Peanut Butter Blues… shows off a wealth of influences, from grime-based, dance-floor beats to avant-leaning electronic noises, as well as more straight-forward folk and rock touches. It’s a difficult album to pin down as it seems to have a toe dipped in most of the prevailing styles of English music at the minute. The fact it can manage this and still seem as coherent as it does is a testament to the vision of the man behind it all. Where did all these disparate influences spring from? “It was kind of university I guess. I loved listening to music from an early, early age. I listened to a lot of stuff but once I got into grime and I got to university and I found people who were into that as well, not only into it but trying to produce it, that’s when I realised I could do this. You don’t need a big studio, you don’t need a room full of instruments to make music, you can just have a computer and a keyboard and you can just make tunes. That was kind of my introduction to electronic music and from that I explored other sides of electronica, like Squarepusher stuff, Aphex Twin and then onto Prefuse 73, Bibio and Boards of Canada. Just different aspects of electronic music so my love of the genre was born there.”
Of course, Ejimiwe was not alone in trying to weld the myriad sounds of London into one solid listening experience and he points out several people who were of a similar mindset, many of whom have gone on to do wonderful things over the past few years. “I guess I was into grime for a bit and I was doing my own thing. Then I got onto Myspace, when it was still kind of new and fresh, and through that I was able to meet people like DELS and Micachu and SBTRKT and people like that. It was along those lines. Everyone was kind of starting off in their careers. That was my kind of network. It was kind a community, if you want to call it that. It was more just like-minded people trying to make something different in music, all living in or around the one place. It was a mixture of areas and ideas really.”
Making a record like Peanut Butter Blues… is one thing but to be able to bring that particular atmosphere and feeling to a live show is a different task altogether. For all the difficulty involved, the Ghostpoet live experience has received rave reviews from all over. However, where most bands have years on the live circuit to hone their craft, the Ghostpoet band are having to learn on their feet. “I started about a year and a half ago or so. I started with the drummer and guitarist I still work with today. I knew that I wanted to create a live experience which wouldn’t be expected. I wanted to play with live instrumentation because, as a fan of live music, I like to hear live instruments when I go to a gig. I had the drummer and the guitarist and it was simple electronica really, just playing the tracks off Reason an I had a little delay pedal for my vocals. I guess it felt a little experimental but it was more kind of the fact that we were gaining more knowledge and we gradually learned a to have a setup that was comfortable. Now it’s a mixture of electronics and experimentation which we all do, it’s a mixture of experimentation and liveliness I guess.”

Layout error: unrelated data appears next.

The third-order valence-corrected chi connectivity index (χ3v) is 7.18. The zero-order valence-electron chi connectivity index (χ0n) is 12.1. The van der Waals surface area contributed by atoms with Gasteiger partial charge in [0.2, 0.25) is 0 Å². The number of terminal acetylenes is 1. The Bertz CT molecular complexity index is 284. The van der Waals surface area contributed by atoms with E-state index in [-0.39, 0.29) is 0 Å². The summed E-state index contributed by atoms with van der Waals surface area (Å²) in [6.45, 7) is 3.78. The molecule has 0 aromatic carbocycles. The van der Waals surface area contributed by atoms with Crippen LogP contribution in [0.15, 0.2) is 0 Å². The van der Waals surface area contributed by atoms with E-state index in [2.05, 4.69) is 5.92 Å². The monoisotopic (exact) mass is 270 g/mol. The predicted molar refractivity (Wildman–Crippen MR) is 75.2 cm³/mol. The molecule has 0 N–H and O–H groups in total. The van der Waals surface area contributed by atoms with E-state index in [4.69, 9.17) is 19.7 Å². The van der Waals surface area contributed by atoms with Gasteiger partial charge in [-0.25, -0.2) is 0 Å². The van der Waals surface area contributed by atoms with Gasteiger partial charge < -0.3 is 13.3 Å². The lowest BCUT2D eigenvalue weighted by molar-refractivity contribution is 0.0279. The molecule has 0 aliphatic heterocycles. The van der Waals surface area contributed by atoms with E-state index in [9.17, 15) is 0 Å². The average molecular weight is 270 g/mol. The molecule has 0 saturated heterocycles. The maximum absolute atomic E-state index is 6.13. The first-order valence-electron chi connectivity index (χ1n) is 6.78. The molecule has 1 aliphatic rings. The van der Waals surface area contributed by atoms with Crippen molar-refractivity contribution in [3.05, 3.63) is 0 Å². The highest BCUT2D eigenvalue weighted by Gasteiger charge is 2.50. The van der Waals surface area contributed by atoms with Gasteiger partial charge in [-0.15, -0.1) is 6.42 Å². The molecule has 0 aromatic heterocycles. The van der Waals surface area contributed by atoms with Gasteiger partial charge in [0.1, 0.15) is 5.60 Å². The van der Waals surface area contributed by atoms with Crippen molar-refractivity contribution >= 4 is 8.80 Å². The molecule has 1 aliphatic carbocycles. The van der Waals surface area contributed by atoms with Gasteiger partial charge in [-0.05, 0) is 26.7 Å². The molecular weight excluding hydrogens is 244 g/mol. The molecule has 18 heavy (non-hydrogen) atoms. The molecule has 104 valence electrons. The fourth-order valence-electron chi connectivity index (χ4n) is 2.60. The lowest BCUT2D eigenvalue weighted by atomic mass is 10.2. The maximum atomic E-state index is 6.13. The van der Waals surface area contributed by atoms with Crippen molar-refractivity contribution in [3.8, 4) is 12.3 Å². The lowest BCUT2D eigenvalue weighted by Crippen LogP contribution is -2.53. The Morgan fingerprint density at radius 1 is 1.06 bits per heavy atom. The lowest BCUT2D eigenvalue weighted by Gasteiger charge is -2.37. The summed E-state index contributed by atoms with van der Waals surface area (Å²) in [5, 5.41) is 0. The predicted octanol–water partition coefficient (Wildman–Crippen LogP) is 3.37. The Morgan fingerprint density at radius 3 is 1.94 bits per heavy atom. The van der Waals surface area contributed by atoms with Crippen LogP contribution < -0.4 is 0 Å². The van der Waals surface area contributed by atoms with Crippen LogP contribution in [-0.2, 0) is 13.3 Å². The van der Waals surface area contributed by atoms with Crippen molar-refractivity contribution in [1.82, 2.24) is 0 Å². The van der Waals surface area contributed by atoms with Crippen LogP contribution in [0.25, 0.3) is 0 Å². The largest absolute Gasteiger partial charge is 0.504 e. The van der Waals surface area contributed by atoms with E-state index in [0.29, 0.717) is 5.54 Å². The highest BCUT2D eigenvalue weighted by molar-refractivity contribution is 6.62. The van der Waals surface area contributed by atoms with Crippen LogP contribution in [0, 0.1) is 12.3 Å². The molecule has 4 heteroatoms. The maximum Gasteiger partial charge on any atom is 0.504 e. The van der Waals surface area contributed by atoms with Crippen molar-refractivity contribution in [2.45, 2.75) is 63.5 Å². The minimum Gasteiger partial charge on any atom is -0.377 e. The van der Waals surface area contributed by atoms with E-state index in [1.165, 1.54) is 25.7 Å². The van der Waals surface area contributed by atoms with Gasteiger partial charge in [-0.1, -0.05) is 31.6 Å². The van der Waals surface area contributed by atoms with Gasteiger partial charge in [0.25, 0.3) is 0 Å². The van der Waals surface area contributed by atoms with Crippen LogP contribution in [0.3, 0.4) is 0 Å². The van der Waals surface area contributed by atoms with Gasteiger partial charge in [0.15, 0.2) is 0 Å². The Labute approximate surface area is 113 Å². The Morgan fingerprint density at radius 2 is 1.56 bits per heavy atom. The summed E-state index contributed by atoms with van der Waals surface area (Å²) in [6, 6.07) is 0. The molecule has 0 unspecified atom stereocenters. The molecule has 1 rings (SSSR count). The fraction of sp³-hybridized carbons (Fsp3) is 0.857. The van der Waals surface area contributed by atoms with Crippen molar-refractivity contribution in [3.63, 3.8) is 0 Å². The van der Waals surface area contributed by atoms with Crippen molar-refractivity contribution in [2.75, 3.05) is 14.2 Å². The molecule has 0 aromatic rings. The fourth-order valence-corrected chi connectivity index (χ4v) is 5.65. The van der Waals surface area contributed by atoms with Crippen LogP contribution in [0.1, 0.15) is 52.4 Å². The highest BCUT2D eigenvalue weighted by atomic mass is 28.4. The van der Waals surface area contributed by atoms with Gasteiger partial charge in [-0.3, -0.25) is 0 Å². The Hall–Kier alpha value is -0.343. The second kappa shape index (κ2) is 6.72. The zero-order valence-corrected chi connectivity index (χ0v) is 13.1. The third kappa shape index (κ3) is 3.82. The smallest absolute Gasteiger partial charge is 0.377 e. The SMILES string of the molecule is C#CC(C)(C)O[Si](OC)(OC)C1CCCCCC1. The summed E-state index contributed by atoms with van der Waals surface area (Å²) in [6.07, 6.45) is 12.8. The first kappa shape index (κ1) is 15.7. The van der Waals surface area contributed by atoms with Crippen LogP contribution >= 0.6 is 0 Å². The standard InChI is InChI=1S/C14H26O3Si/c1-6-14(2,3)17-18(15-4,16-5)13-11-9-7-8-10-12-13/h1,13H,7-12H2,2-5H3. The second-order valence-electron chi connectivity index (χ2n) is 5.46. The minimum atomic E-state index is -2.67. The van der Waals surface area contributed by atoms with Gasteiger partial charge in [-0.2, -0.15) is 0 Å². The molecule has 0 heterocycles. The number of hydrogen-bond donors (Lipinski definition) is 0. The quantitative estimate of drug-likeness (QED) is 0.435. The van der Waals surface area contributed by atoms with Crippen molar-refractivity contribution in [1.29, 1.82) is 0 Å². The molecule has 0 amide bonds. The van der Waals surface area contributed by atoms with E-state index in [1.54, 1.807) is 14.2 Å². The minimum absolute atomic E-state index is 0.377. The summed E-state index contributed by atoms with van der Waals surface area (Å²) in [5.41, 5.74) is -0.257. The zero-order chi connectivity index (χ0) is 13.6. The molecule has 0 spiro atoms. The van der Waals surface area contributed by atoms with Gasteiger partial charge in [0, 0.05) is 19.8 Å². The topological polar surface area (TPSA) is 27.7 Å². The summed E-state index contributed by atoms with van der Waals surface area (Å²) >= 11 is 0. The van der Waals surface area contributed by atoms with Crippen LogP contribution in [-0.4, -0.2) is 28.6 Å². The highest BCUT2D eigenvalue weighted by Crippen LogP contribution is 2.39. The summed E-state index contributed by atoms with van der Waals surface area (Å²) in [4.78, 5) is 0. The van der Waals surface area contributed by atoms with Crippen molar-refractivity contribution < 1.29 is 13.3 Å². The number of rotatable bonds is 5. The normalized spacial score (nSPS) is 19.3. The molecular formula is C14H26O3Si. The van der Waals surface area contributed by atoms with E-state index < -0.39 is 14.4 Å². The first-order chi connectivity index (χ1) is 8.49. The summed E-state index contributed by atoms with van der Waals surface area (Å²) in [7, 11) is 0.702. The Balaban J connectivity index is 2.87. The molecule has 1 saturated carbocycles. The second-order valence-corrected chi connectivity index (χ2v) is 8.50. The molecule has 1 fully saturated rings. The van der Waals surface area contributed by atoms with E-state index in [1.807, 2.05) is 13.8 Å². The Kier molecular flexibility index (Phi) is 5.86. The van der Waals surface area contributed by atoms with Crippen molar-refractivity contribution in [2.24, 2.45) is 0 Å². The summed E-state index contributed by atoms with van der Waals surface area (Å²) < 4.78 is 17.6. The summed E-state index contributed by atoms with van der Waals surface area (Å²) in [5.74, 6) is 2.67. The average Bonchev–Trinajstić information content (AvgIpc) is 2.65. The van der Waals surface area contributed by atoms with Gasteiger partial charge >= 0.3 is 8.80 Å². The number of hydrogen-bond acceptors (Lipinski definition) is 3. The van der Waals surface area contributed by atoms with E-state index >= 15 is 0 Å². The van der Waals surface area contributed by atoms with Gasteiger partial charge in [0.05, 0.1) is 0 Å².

Despite the Mercury hype and the increased attention, it’s a case of same old, old for Ghostpoet as his plans for the immediate future unfold. “It’s more and more gigs really. I’ve got a UK tour in September and October and then I’m off to Australia to do some gigs over there and then a European tour after that. Just making music, making stuff on the road, maybe towards a new EP or a new album in the future. Making remixes, producing other people, just being as creative as possible really. That’s basically it.”
Ghostpoet plays Whelan’s on September 26th. Win some tickets over here.